June 11, 2013
So, I’m driving to work. I’m not late or really in a hurry, but I’m on the highway, and I want to go fast. I want to not be on the highway anymore and just be at work (well, I’d probably rather be at Disneyland but you get the point) when I see those red and blue lights flashing behind me. I spot them in the rear view mirror just as I change lanes. My heart starts beating faster. My palms get cold as I can feel slight perspiration on my forehead all while my stomach feels like its knotting up. And then I notice the police car getting closer to me, right behind me. And then it switches to the other lane and passes me. I’m sure many of you have experienced this. Then, there is the sensation of relief when it’s all over and you are not the law breaker the police officer is chasing to write a citation for.
Thrills are things we all hate to love. Amusement parks with their colorful ads for bigger-taller-faster-loopier roller coasters inundate us this time of year. And why not? The amusement park industry is a multi-billion dollar business, wherein sane people excitedly cough up cash for tickets anywhere from $40-$100 just to be strapped into a tiny fiberglass compartment with a nylon seatbelt by a young person who has barely entered puberty and then having this contraption pulled on a chain conveyor up a track 200 feet in the open air operated by a high schooler whose thoughts are more on how to talk to that cute worker who runs the soda booth than your safety.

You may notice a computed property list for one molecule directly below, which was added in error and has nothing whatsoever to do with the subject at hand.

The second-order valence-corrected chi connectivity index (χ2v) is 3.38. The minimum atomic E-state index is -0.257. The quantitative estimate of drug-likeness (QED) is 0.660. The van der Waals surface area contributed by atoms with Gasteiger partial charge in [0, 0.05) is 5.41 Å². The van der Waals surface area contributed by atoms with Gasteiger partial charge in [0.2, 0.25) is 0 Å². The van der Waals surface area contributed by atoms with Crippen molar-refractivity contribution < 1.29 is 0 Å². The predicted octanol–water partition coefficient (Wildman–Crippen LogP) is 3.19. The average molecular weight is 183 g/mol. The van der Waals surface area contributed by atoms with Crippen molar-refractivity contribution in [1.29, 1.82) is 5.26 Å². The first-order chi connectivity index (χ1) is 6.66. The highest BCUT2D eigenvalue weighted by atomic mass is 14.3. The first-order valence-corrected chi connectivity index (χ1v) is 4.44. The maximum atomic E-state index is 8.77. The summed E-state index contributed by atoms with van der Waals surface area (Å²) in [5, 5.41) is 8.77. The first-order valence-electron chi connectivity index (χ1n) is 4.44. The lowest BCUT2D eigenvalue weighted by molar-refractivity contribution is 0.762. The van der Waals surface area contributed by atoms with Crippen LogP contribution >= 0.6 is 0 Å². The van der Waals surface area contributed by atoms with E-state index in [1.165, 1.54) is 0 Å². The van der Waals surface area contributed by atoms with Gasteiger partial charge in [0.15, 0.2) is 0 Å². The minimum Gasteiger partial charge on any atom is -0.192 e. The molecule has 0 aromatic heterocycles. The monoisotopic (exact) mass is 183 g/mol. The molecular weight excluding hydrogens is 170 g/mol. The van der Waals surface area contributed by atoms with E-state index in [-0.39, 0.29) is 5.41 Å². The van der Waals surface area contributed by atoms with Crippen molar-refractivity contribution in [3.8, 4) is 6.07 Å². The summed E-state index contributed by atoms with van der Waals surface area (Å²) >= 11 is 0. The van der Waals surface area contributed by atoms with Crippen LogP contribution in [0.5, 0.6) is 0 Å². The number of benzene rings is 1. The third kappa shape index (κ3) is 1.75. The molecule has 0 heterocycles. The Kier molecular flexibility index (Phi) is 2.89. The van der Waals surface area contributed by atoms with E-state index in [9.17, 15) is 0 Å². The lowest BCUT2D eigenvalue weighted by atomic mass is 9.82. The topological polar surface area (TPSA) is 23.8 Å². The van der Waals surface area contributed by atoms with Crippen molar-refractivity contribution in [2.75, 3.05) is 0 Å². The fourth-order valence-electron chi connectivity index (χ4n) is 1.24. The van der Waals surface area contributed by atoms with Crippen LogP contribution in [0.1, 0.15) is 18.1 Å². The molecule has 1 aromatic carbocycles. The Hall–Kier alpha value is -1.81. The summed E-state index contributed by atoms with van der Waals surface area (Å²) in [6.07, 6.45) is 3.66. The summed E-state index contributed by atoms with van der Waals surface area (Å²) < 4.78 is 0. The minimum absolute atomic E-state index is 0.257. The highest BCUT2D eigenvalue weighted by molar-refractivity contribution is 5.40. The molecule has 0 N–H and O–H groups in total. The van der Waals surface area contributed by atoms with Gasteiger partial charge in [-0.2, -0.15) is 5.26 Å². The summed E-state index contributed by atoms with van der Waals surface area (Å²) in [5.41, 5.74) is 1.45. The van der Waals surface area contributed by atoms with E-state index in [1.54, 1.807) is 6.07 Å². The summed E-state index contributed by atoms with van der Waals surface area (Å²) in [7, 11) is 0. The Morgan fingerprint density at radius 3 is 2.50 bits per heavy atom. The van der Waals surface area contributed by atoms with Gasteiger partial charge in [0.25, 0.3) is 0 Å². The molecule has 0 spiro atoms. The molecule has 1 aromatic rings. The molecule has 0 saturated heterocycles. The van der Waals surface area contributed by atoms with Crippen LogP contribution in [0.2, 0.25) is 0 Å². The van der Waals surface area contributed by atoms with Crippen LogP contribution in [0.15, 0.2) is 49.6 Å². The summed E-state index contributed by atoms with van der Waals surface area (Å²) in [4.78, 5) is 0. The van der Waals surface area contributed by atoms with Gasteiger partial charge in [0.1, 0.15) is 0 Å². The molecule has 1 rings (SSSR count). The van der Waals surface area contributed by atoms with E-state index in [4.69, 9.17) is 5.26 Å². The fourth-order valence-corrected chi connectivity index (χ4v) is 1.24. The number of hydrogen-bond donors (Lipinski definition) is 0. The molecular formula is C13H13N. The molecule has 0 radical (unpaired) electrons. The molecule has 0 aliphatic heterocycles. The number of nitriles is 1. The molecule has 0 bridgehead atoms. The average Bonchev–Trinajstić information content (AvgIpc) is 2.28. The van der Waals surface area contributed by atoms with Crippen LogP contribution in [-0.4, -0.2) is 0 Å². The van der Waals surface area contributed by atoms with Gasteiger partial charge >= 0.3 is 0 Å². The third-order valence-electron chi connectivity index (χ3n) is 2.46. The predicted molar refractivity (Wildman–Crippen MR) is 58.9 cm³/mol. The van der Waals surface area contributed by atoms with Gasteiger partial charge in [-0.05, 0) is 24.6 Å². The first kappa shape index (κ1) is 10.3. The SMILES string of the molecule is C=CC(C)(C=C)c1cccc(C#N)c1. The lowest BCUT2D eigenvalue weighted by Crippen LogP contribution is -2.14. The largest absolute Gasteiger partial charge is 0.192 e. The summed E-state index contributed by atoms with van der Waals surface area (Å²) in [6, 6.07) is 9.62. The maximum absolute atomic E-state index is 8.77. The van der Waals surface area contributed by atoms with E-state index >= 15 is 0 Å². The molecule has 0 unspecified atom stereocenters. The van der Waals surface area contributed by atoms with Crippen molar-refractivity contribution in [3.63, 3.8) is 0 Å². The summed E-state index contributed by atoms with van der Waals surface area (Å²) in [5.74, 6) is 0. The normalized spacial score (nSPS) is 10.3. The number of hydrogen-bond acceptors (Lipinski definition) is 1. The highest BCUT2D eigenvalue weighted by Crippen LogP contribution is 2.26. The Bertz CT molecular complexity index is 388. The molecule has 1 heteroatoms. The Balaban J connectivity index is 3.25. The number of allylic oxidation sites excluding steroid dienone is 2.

Psychology books and articles are often written on the subject of fear, thrills, and why we love to be scared. I know there are many people who don’t like horror movies, but it is also a multi-billion dollar industry that has produced such iconic characters as the Frankenstein monster and Freddy Kreuger… characters that produce images that haunt us in the dark hours of the late night.
I suppose it all comes from some primitive instincts we had before we advanced as a species…the fight or flight responses and so forth. The body’s tendency to protect itself by rushing the adrenaline through to give us the strength to run away or scream for help. Or slow down, so we don’t get a ticket.
We often hear about the 5 senses: taste, touch, smell, hearing, and sight. I think the sense of fear should be added as well as the sense of acceleration or falling. The sense of being smitten with romance is another one that seems to be discounted… it often comes with many of the same symptoms I described above when talking about the cop on the highway!
So, wherever you find your thrills this summer, always remember the Library is a great place to relax and cool off. Find something thrilling in a novel or a movie. Or, maybe, check out Beat Your Ticket: Go To Court and Win! By David Wayne Brown.